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Storm lock Dale Finucane.

Dale Finucane wished his trip home to Bega in February was "on a more positive note" but he's been recognised for leading the Storm's bushfire relief efforts in the area.

The Melbourne lock, along with teammates Ryan Papenhuyzen, Tui Kamikamica and Aaron Pene, travelled to the far south coast of NSW for a weekend to rebuild fences, run junior footy clinics and participate in other activities to boost the spirits of locals.

For his integral role in the club's bushfire response, as well as various other community endeavours, Finucane is nominated for the Ken Stephen Medal - proudly brought to you by My Property Consultants.

"It is a great honour and it wasn't really expected to be honest. We've got a lot of guys within our team that do a lot of great things off the field and in the community," the 29-year-old said.

Dale Finucane, Ryan Papenhuyzen, Tui Kamikamica and Aaron Pene offer a helping hand in Bega.
Dale Finucane, Ryan Papenhuyzen, Tui Kamikamica and Aaron Pene offer a helping hand in Bega.

"But I'm very proud of being nominated for the award, particularly for something that's close to my heart in what occurred over the summer back home."

Finucane was in Bega over Christmas last year and he distinctly remembers a particularly "ominous" day.

"I was back at my wife's parents' house ... It was midday and it was really dark outside," the NSW Origin forward said.

"So we ended up coming back to Melbourne quite quickly after that and got out of there before too much bad happened.

Back to Bega

"In the days and the weeks following that it really struck the far south coast community."

When he returned to the region a couple of months later, the Bega Roosters junior was taken aback by the devastation.

"I haven't lived at home for over 10 years now but I often go during my break," he said.

"And to see some of the areas that had been struck by the fire and buildings that are gone and people's houses that have been lost, it was very surreal and very sad to see that happen in the community.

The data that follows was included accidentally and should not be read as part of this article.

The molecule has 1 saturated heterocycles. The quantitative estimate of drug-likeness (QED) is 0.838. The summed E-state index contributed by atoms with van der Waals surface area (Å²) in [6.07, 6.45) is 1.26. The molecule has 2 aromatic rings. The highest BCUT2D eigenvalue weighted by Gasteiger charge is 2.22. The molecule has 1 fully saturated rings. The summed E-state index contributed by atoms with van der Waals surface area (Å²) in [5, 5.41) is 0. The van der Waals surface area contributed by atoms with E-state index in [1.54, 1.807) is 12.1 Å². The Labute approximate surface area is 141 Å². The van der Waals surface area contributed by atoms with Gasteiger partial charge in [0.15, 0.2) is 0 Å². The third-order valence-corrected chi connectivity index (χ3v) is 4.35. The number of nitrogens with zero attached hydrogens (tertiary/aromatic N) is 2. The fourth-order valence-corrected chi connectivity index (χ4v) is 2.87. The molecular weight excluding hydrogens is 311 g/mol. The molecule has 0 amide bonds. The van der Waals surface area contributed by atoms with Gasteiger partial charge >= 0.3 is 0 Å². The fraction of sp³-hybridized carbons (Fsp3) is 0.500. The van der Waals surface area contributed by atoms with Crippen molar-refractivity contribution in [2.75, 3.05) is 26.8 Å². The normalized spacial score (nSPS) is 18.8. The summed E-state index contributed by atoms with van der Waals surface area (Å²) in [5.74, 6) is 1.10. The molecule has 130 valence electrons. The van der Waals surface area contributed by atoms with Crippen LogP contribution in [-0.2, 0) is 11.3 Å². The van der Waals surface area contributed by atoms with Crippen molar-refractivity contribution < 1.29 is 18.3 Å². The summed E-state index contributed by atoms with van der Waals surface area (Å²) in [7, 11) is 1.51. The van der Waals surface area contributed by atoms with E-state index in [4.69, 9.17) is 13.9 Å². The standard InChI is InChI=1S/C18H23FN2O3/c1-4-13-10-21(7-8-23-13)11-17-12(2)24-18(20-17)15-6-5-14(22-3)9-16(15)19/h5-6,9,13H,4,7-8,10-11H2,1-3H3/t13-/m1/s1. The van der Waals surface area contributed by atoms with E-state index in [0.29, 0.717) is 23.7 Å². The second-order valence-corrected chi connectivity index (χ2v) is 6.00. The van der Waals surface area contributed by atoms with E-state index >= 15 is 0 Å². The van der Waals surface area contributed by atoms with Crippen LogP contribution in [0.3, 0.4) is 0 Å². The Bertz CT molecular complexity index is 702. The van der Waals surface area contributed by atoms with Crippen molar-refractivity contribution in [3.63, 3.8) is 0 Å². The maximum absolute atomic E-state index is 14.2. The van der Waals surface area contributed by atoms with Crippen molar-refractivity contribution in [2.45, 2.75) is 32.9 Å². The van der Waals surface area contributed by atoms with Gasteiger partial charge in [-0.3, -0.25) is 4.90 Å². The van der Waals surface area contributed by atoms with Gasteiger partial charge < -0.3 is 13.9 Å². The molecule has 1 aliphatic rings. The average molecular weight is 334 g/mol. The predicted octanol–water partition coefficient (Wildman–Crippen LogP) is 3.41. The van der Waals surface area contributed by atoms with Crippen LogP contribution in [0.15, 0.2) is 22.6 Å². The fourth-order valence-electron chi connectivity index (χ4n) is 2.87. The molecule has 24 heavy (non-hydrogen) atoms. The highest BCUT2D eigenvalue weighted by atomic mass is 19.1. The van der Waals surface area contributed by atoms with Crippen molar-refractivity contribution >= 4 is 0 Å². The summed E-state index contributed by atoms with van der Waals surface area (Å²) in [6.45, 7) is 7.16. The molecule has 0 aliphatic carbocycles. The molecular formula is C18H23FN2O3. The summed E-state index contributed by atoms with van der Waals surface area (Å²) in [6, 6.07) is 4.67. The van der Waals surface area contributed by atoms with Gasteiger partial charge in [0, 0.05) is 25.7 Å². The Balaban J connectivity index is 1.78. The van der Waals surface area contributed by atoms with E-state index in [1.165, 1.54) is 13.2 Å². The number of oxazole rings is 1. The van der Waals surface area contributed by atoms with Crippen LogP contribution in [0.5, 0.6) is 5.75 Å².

"You look at a lot of the farmers - we went out to one of the farmer's places and I think he'd lost over half a million dollars of his assets in the fencing and the cattle and sheep.

"Those sorts of things are irreplaceable. It was very much a learning curve for me, going and seeing all the destruction that had occurred.

"I would rather go back under different circumstances and on a more positive note, but in saying that I was really happy to come and help in a very small way ... Obviously the kids were very grateful for having some of the NRL guys run a clinic for them."

The visit by the Storm lifted spirits in Dale Finucane's home town of Bega.
The visit by the Storm lifted spirits in Dale Finucane's home town of Bega.

Elsewhere, Finucane has enjoyed volunteering with the Salvation Army where he has served meals and met those in need.

"There's a lot of people up there [at the Salvation Army] that are familiar with rugby league and they enjoy watching it," he said.

"A few of the boys get up and have Q&As and those sorts of things. It's a really good feeling to be able to give back in a very small way."

Listen to Finucane talk about the few days he spent in Griffith on the NRL's Road to Regions tour in 2019 and you can understand why he's always made sure to give his time generously.

"Getting to do those [football] clinics really brightens up those kids' days," he said.

"I remember when I was in primary school and we had a couple of NRL players come from a number of different clubs. That'd be the highlight of your year, really. 

"It didn't matter if you didn't even know who the players were, as long as they had the NRL badge on and whatever team it might've been ... The excitement of the kids was unreal.

"To be able to be one of the people that came down and was wearing one of those shirts and to be able to bring a bit of joy to people's day was pleasing."